The shame of it is that then you never get to the most productive years that follow.  Years 6 to 10 are generally the most productive years of a pastor-church relationship.  You’ve built the trust necessary and learned what to expect of each other.  This has been my experience in ministry. 

 The average length of an appointment in the United Methodist Church is only about 7 years.  That’s not great.  Obviously, some are longer and some are shorter.  But on average, it means United Methodist congregations and pastors are not really seeing the most productive time together.  

 The exception to the rule is the overly compliant pastor, who never rocks the boat.  And I’ve seen that happen a few times as well, where a pastor stays at a church too long, doesn’t lead the church forward, and the church withers.  

 What about us?  Where are we on this continuum of health to death?  I think we’re somewhere in the middle.  We’ve had a long time of decline in attendance.  The high point was 1989, and it’s been a long, steady decline since then.  

 In that time, there has only been one long pastor-church partnership.  And after that one long pastorate, the average has been about four years.  I’m starting year six, and I hope that bodes well.  I hope it means our most productive years together are just getting started.  

 On the other hand, do we have a clear plan for making new disciples in our community?  I don’t think so.  Are we well known and thought about positively in our community?  I’m not sure.

 What can we do?  

 For starters, we need to see our community as our mission field.  Seward and the neighboring areas are the place where God is calling us to make disciples.  Years ago, the church hosted week-long “missions” conferences, talking about the work of the Church around the world.  Maybe those did more harm than good, because the truth is the mission field, for us, is Seward, not the rest of the world.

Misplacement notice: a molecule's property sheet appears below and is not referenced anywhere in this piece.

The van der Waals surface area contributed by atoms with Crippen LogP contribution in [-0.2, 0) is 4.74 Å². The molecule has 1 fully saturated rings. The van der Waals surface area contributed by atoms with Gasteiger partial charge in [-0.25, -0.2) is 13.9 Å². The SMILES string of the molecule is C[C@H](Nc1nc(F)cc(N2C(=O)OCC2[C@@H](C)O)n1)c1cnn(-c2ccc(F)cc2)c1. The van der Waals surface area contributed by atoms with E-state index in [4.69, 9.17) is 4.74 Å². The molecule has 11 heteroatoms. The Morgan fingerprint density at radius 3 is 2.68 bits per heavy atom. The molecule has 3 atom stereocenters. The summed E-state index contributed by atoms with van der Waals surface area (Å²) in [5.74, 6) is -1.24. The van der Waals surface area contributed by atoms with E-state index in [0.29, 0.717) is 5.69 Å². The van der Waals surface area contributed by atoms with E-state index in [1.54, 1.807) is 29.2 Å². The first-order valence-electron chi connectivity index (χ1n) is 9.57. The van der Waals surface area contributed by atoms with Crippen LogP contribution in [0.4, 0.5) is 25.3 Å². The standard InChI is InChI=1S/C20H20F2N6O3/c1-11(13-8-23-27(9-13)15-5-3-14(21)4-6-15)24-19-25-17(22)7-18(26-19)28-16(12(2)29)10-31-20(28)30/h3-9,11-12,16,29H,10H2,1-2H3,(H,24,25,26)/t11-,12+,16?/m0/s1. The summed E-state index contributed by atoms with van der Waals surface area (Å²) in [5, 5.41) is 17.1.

How much of our time, money, and energy is focused on things outside the walls of this building?  I’m afraid the answer is not enough.

 And we have to acknowledge the reality:  We are not healthy.  We are not making new disciples.  We are not changing our community.  We need wisdom and strength from God.  We need to know his will for us as a congregation, and then we need the courage to do God’s will, even if it makes us uncomfortable.

 I want to close this morning with the Scriptures we read.  We need God’s perspective on our situation.

 The first text was from Matthew 16, which was actually the text I used as we began these five weeks.  Jesus says, “On this rock I will build my church.”  The rock is not Peter, not a person.  The rock is the profession of faith he makes:  “You are the Christ, son of the Living God.”  “And the all the powers of hell will not prevail” against that proclamation.  There is great power in the proclamation of truth.  The question is not, “Will the Church endure?”  The question is, “Will we, as a congregation, endure?”

 The other text we heard was from Deuteronomy, part of Moses last words to Israel before his death and their entrance into the Promised Land.    

 We have a choice:  Life or death.  If we want to choose life, we must love God and walk in his ways.  God’s will for the Church is life and growth.  The Church is meant to grow, to make new disciples.  This can only happen if we know God’s will and have the courage to do it.  We are God’s co-laborers.  We must know his purpose for us and live for it.  And God’s purpose is the salvation of the world, not that we cling to our own life.  As Jesus said, “If you try to keep your life for yourself, you will lose it.  But if you give up your life for my sake and for the gospel, you will find true life.”